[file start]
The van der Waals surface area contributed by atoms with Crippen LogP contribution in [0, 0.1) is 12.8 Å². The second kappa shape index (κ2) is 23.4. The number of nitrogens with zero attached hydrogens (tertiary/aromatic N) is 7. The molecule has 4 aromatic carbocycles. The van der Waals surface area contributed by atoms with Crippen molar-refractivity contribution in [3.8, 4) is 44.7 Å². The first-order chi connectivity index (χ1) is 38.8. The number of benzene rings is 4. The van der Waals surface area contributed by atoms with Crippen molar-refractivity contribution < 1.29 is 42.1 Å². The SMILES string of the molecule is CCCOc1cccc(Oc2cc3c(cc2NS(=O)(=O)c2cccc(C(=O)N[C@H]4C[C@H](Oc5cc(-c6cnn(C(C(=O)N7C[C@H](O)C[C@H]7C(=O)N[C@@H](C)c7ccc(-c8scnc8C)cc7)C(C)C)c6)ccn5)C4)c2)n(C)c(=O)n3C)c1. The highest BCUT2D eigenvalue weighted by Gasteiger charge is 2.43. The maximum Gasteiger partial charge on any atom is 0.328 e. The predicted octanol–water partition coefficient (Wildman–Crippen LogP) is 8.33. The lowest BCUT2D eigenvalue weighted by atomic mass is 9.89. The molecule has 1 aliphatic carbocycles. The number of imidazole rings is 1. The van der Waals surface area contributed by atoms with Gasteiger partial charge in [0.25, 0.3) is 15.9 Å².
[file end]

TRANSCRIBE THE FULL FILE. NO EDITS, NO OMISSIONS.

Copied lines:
The van der Waals surface area contributed by atoms with Crippen LogP contribution in [0, 0.1) is 12.8 Å². The second kappa shape index (κ2) is 23.4. The number of nitrogens with zero attached hydrogens (tertiary/aromatic N) is 7. The molecule has 4 aromatic carbocycles. The van der Waals surface area contributed by atoms with Crippen molar-refractivity contribution in [3.8, 4) is 44.7 Å². The first-order chi connectivity index (χ1) is 38.8. The number of benzene rings is 4. The van der Waals surface area contributed by atoms with Crippen molar-refractivity contribution < 1.29 is 42.1 Å². The SMILES string of the molecule is CCCOc1cccc(Oc2cc3c(cc2NS(=O)(=O)c2cccc(C(=O)N[C@H]4C[C@H](Oc5cc(-c6cnn(C(C(=O)N7C[C@H](O)C[C@H]7C(=O)N[C@@H](C)c7ccc(-c8scnc8C)cc7)C(C)C)c6)ccn5)C4)c2)n(C)c(=O)n3C)c1. The highest BCUT2D eigenvalue weighted by Gasteiger charge is 2.43. The maximum Gasteiger partial charge on any atom is 0.328 e. The predicted octanol–water partition coefficient (Wildman–Crippen LogP) is 8.33. The lowest BCUT2D eigenvalue weighted by atomic mass is 9.89. The molecule has 1 aliphatic carbocycles. The number of imidazole rings is 1. The van der Waals surface area contributed by atoms with Gasteiger partial charge in [0.25, 0.3) is 15.9 Å².